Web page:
Two bits of news surfaced today as our long wait until the Hall of Fame announcement is made Wednesday and we all collectively lose our minds.
First up, MLB Network announced its coverage plans for the Hall announcement Wednesday in a release:
The results of the 2014 National Baseball Hall of Fame ballot will be announced exclusively on MLB Network and simulcast on MLB.com on Wednesday, January 8 live at 2:00 p.m. ET.
The announcement will be part of a three-hour live show beginning at 12:00 p.m. ET anchored by MLB Network's Greg Amsinger, Brian Kenny and Heidi Watney, and including the first interviews with any electees immediately following the announcement, plus analysis from Bob Costas, Harold Reynolds, John Smoltz, Hall of Fame award-winning baseball writer Peter Gammons and Hall of Fame voters Jon Heyman, Ken Rosenthal, Joel Sherman and Tom Verducci, and segments analyzing the ballot from a sabermetric perspective.
It feels like I've been writing about the Hall of Fame for a straight month, and I don't even know if I could talk about it for two straight hours before the announcement. Godspeed to these fine gentlemen (and Harold).
Second, and most importantly, Chris Jaffe has his annual prediction post up at The Hardball Times. In it, he predicts that four players will get in this year:
It's now time for the main show, how I think guys will do on Wednesday. Here are my predictions for the 22 main candidates, as well as a little blurb at the end to cover all other candidates. For comparison's sake, I'll include last year's vote total so you can see who I think will go up or down.
Candidate 2014 2013 Greg Maddux 99 Tom Glavine 94 Frank Thomas 85 Craig Biggio 76 68 Mike Piazza 71 58 Jack Morris 70 68 Jeff Bagwell 62 60 Tim Raines 50 52 Roger Clemens 38 38 Barry Bonds 36 36 Curt Schilling 34 39 Lee Smith 34 48 Mike Mussina 29 Alan Trammell 26 34 Edgar Martinez 23 36 Larry Walker 16 22 Fred McGriff 13 21 Jeff Kent 11 Mark McGwire 11 17 Don Mattingly 10 13 Sammy Sosa 7 12
That's 9.04 names/ballot.
No matter how crowded a ballot is, if everyone agrees who the best candidate is, he gets tons of support. Thus, in 1999-on that super-crowded ballot-both Ryan and Brett sailed in with some of the highest support percentages ever. (Ryan actually tied Tom Seaver for the all-time record with 98.8 percent). Maddux should sail in similarly this year.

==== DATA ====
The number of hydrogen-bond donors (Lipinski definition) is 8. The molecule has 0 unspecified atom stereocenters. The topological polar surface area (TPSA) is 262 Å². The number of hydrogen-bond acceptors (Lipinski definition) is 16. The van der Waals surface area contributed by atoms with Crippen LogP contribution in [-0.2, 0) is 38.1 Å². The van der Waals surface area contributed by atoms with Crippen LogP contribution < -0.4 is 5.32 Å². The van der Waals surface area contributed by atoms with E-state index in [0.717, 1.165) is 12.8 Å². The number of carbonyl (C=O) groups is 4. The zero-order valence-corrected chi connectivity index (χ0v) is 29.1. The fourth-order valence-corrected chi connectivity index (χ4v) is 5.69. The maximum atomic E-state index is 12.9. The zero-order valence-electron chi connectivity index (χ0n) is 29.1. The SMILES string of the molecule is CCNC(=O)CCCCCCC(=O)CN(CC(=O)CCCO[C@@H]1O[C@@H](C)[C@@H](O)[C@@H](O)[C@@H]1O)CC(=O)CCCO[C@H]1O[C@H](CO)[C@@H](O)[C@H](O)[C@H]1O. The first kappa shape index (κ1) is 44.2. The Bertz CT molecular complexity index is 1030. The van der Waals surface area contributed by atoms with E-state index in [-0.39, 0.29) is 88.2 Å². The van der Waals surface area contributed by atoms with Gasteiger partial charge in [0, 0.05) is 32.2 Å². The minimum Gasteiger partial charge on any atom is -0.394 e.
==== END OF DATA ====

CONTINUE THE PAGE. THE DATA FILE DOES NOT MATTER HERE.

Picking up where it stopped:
The BBWAA normally doesn't elect four guys in one election. In fact, it hasn't done so in decades. But the writers also haven't had nine names per ballot in decades. With so many strong backloggers over 50 percent and three hugely qualified rookie candidates, having four inductees is likely. Even five inductees are possible. That's happened in BBWAA voting only once, in 1936, the very first year.
It's kind of remarkable that so many names are on so many ballots so far. As Jaffe notes earlier in his article, according to BBTF's Gizmo, 20 percent of the ballots have been tallied, and most of them used all 10 spots. Even with a crowded ballot, that's amazing.
But, as we talked about last week, we're already seeing some of the splintering effect an arbitrary 10-person limit is imposing. Look how many names at the bottom of the ballot lost votes. That comes from people dropping one or two guys off the end of their ballot here and there, but there not being any consistency to it. Maybe those players rebound next year (or the next or the next) when there aren't a ton of qualified candidates. But, for now, they're hurt. For some like Jeff Kent, the damage is probably too severe for him to ever get into the Hall.
Will Biggio get in? Last year, Jaffe predicted he would and he fell short. History tells us guys who poll as high as Bidge will eventually get in. Maybe this is the year, but I find it tough to get my hopes up again.
What do you think? Has any of this been compelling to you? Are you convinced Houston will see its first Hall of Famer this summer?